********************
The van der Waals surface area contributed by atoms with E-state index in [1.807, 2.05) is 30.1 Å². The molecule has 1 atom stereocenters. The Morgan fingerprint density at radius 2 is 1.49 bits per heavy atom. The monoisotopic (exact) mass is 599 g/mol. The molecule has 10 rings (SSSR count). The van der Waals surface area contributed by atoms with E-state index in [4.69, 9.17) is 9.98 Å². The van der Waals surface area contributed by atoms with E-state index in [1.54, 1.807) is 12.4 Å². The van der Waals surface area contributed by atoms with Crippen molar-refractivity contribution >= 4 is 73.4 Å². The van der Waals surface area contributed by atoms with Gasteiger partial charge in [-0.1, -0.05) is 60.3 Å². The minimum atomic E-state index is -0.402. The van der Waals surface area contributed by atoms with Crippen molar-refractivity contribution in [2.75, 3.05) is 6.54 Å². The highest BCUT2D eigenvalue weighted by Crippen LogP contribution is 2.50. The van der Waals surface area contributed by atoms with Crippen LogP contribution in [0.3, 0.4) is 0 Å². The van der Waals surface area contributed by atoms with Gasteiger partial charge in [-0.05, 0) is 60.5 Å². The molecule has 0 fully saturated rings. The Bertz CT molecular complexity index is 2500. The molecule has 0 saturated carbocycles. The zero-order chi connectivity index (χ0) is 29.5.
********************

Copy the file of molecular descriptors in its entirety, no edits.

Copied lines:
The van der Waals surface area contributed by atoms with E-state index in [1.807, 2.05) is 30.1 Å². The molecule has 1 atom stereocenters. The Morgan fingerprint density at radius 2 is 1.49 bits per heavy atom. The monoisotopic (exact) mass is 599 g/mol. The molecule has 10 rings (SSSR count). The van der Waals surface area contributed by atoms with E-state index in [4.69, 9.17) is 9.98 Å². The van der Waals surface area contributed by atoms with E-state index in [1.54, 1.807) is 12.4 Å². The van der Waals surface area contributed by atoms with Crippen molar-refractivity contribution >= 4 is 73.4 Å². The van der Waals surface area contributed by atoms with Gasteiger partial charge in [-0.1, -0.05) is 60.3 Å². The minimum atomic E-state index is -0.402. The van der Waals surface area contributed by atoms with Crippen molar-refractivity contribution in [2.75, 3.05) is 6.54 Å². The highest BCUT2D eigenvalue weighted by Crippen LogP contribution is 2.50. The van der Waals surface area contributed by atoms with Crippen LogP contribution in [0.3, 0.4) is 0 Å². The van der Waals surface area contributed by atoms with Gasteiger partial charge in [-0.05, 0) is 60.5 Å². The molecule has 0 fully saturated rings. The Bertz CT molecular complexity index is 2500. The molecule has 0 saturated carbocycles. The zero-order chi connectivity index (χ0) is 29.5.